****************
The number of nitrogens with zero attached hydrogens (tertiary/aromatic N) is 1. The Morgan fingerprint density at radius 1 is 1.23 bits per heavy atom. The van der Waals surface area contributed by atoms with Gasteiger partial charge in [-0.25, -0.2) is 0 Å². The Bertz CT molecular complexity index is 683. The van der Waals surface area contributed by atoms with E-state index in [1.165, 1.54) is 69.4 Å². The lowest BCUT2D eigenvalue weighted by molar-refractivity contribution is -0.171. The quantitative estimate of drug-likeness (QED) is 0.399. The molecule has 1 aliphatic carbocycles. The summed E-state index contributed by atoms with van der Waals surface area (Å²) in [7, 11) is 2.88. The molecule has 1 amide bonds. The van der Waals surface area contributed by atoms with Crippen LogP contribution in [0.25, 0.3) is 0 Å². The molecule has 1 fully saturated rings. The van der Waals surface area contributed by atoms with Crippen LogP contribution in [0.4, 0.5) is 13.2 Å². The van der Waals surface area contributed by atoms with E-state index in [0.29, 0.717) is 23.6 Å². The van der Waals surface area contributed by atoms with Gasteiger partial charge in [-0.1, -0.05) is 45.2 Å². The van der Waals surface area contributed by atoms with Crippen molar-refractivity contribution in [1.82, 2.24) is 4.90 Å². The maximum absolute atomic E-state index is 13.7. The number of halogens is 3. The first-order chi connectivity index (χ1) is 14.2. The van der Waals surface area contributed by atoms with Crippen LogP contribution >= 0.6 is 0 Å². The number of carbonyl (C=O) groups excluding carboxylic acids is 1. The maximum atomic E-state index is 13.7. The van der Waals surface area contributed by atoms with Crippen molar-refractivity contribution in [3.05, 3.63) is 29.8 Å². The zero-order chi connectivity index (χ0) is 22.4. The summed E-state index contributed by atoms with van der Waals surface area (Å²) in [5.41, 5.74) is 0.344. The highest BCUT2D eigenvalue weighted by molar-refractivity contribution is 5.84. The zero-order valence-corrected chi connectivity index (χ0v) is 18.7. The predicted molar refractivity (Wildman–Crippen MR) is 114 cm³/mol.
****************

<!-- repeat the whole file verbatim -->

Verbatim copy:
The number of nitrogens with zero attached hydrogens (tertiary/aromatic N) is 1. The Morgan fingerprint density at radius 1 is 1.23 bits per heavy atom. The van der Waals surface area contributed by atoms with Gasteiger partial charge in [-0.25, -0.2) is 0 Å². The Bertz CT molecular complexity index is 683. The van der Waals surface area contributed by atoms with E-state index in [1.165, 1.54) is 69.4 Å². The lowest BCUT2D eigenvalue weighted by molar-refractivity contribution is -0.171. The quantitative estimate of drug-likeness (QED) is 0.399. The molecule has 1 aliphatic carbocycles. The summed E-state index contributed by atoms with van der Waals surface area (Å²) in [7, 11) is 2.88. The molecule has 1 amide bonds. The van der Waals surface area contributed by atoms with Crippen LogP contribution in [0.25, 0.3) is 0 Å². The molecule has 1 fully saturated rings. The van der Waals surface area contributed by atoms with Crippen LogP contribution in [0.4, 0.5) is 13.2 Å². The van der Waals surface area contributed by atoms with E-state index in [0.29, 0.717) is 23.6 Å². The van der Waals surface area contributed by atoms with Gasteiger partial charge in [-0.1, -0.05) is 45.2 Å². The van der Waals surface area contributed by atoms with Crippen molar-refractivity contribution in [1.82, 2.24) is 4.90 Å². The maximum absolute atomic E-state index is 13.7. The number of halogens is 3. The first-order chi connectivity index (χ1) is 14.2. The van der Waals surface area contributed by atoms with Crippen LogP contribution >= 0.6 is 0 Å². The number of carbonyl (C=O) groups excluding carboxylic acids is 1. The maximum atomic E-state index is 13.7. The van der Waals surface area contributed by atoms with Crippen molar-refractivity contribution in [3.05, 3.63) is 29.8 Å². The zero-order chi connectivity index (χ0) is 22.4. The summed E-state index contributed by atoms with van der Waals surface area (Å²) in [5.41, 5.74) is 0.344. The highest BCUT2D eigenvalue weighted by molar-refractivity contribution is 5.84. The zero-order valence-corrected chi connectivity index (χ0v) is 18.7. The predicted molar refractivity (Wildman–Crippen MR) is 114 cm³/mol.